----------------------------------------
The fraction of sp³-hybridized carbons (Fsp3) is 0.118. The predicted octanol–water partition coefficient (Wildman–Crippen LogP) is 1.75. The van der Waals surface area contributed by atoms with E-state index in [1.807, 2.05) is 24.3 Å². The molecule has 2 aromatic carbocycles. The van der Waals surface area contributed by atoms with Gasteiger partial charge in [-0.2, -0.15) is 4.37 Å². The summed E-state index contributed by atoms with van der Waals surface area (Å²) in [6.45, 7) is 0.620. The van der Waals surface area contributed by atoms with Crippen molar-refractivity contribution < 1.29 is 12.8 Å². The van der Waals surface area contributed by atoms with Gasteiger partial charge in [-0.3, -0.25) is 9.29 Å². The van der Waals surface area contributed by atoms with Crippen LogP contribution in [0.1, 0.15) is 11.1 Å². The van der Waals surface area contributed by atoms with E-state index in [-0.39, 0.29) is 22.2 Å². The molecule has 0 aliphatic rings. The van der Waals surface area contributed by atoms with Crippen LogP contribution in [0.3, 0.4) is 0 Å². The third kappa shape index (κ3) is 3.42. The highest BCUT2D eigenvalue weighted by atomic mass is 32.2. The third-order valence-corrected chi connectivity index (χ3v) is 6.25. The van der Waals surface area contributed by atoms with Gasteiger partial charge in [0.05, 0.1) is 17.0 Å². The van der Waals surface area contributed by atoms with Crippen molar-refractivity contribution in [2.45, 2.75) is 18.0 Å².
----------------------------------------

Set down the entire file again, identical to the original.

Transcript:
The fraction of sp³-hybridized carbons (Fsp3) is 0.118. The predicted octanol–water partition coefficient (Wildman–Crippen LogP) is 1.75. The van der Waals surface area contributed by atoms with E-state index in [1.807, 2.05) is 24.3 Å². The molecule has 2 aromatic carbocycles. The van der Waals surface area contributed by atoms with Gasteiger partial charge in [-0.2, -0.15) is 4.37 Å². The summed E-state index contributed by atoms with van der Waals surface area (Å²) in [6.45, 7) is 0.620. The van der Waals surface area contributed by atoms with Crippen molar-refractivity contribution < 1.29 is 12.8 Å². The van der Waals surface area contributed by atoms with Gasteiger partial charge in [-0.3, -0.25) is 9.29 Å². The van der Waals surface area contributed by atoms with Crippen LogP contribution in [0.1, 0.15) is 11.1 Å². The van der Waals surface area contributed by atoms with E-state index in [-0.39, 0.29) is 22.2 Å². The molecule has 0 aliphatic rings. The van der Waals surface area contributed by atoms with Crippen LogP contribution in [0.3, 0.4) is 0 Å². The third kappa shape index (κ3) is 3.42. The highest BCUT2D eigenvalue weighted by atomic mass is 32.2. The third-order valence-corrected chi connectivity index (χ3v) is 6.25. The van der Waals surface area contributed by atoms with Gasteiger partial charge in [0.05, 0.1) is 17.0 Å². The van der Waals surface area contributed by atoms with Crippen molar-refractivity contribution in [2.45, 2.75) is 18.0 Å².